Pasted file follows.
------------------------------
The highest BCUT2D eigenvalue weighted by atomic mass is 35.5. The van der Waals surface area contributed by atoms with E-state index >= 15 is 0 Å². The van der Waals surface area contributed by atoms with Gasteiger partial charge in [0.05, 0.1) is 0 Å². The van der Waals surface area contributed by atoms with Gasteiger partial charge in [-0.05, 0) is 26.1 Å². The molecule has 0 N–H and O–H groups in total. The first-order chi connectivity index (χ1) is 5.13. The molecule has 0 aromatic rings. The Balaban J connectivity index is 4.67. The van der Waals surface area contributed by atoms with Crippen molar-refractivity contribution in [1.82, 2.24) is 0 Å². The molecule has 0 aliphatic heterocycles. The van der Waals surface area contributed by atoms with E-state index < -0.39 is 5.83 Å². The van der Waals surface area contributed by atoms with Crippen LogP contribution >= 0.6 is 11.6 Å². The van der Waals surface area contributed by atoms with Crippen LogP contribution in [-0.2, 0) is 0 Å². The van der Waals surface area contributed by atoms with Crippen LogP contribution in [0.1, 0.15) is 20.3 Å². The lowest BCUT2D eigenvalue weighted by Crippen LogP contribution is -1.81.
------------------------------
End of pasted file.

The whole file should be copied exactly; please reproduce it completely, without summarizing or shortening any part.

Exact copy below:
The highest BCUT2D eigenvalue weighted by atomic mass is 35.5. The van der Waals surface area contributed by atoms with E-state index >= 15 is 0 Å². The van der Waals surface area contributed by atoms with Gasteiger partial charge in [0.05, 0.1) is 0 Å². The van der Waals surface area contributed by atoms with Gasteiger partial charge in [-0.05, 0) is 26.1 Å². The molecule has 0 N–H and O–H groups in total. The first-order chi connectivity index (χ1) is 5.13. The molecule has 0 aromatic rings. The Balaban J connectivity index is 4.67. The van der Waals surface area contributed by atoms with Crippen molar-refractivity contribution in [1.82, 2.24) is 0 Å². The molecule has 0 aliphatic heterocycles. The van der Waals surface area contributed by atoms with E-state index < -0.39 is 5.83 Å². The van der Waals surface area contributed by atoms with Crippen LogP contribution >= 0.6 is 11.6 Å². The van der Waals surface area contributed by atoms with Crippen LogP contribution in [-0.2, 0) is 0 Å². The van der Waals surface area contributed by atoms with Crippen LogP contribution in [0.1, 0.15) is 20.3 Å². The lowest BCUT2D eigenvalue weighted by Crippen LogP contribution is -1.81.